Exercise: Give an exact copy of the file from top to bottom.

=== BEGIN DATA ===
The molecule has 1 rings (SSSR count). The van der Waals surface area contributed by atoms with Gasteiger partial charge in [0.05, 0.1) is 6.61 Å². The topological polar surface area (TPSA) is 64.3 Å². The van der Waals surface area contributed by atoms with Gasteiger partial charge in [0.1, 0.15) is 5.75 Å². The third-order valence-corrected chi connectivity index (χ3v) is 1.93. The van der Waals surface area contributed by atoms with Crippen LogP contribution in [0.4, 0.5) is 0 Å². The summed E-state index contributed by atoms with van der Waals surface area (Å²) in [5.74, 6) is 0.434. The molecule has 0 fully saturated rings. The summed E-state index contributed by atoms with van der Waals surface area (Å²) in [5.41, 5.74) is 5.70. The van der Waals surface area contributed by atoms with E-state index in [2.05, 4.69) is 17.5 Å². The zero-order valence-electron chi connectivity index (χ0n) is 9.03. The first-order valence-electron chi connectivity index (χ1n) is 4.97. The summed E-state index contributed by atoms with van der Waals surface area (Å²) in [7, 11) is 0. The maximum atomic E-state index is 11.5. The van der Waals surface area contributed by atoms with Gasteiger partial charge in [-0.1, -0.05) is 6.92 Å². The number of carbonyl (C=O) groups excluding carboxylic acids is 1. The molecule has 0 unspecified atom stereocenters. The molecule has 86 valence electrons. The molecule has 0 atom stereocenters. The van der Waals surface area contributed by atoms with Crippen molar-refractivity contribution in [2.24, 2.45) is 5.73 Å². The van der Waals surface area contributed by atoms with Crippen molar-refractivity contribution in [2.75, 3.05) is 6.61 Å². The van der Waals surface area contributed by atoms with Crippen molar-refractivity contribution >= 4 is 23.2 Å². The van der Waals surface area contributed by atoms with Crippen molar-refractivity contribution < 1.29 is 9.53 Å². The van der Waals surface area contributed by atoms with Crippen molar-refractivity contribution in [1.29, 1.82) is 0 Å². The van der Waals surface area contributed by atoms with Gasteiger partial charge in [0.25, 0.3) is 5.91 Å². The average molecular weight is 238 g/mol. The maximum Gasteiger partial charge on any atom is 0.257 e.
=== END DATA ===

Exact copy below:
The molecule has 1 rings (SSSR count). The van der Waals surface area contributed by atoms with Gasteiger partial charge in [0.05, 0.1) is 6.61 Å². The topological polar surface area (TPSA) is 64.3 Å². The van der Waals surface area contributed by atoms with Gasteiger partial charge in [0.1, 0.15) is 5.75 Å². The third-order valence-corrected chi connectivity index (χ3v) is 1.93. The van der Waals surface area contributed by atoms with Crippen LogP contribution in [0.4, 0.5) is 0 Å². The summed E-state index contributed by atoms with van der Waals surface area (Å²) in [5.74, 6) is 0.434. The molecule has 0 fully saturated rings. The summed E-state index contributed by atoms with van der Waals surface area (Å²) in [5.41, 5.74) is 5.70. The van der Waals surface area contributed by atoms with E-state index in [2.05, 4.69) is 17.5 Å². The zero-order valence-electron chi connectivity index (χ0n) is 9.03. The first-order valence-electron chi connectivity index (χ1n) is 4.97. The summed E-state index contributed by atoms with van der Waals surface area (Å²) in [7, 11) is 0. The maximum atomic E-state index is 11.5. The van der Waals surface area contributed by atoms with Gasteiger partial charge in [-0.1, -0.05) is 6.92 Å². The number of carbonyl (C=O) groups excluding carboxylic acids is 1. The molecule has 0 unspecified atom stereocenters. The molecule has 86 valence electrons. The molecule has 0 atom stereocenters. The van der Waals surface area contributed by atoms with Crippen molar-refractivity contribution in [2.24, 2.45) is 5.73 Å². The van der Waals surface area contributed by atoms with Crippen molar-refractivity contribution in [2.75, 3.05) is 6.61 Å². The van der Waals surface area contributed by atoms with Crippen molar-refractivity contribution >= 4 is 23.2 Å². The van der Waals surface area contributed by atoms with Crippen molar-refractivity contribution < 1.29 is 9.53 Å². The van der Waals surface area contributed by atoms with Crippen molar-refractivity contribution in [1.29, 1.82) is 0 Å². The van der Waals surface area contributed by atoms with Gasteiger partial charge in [0.25, 0.3) is 5.91 Å². The average molecular weight is 238 g/mol. The maximum Gasteiger partial charge on any atom is 0.257 e.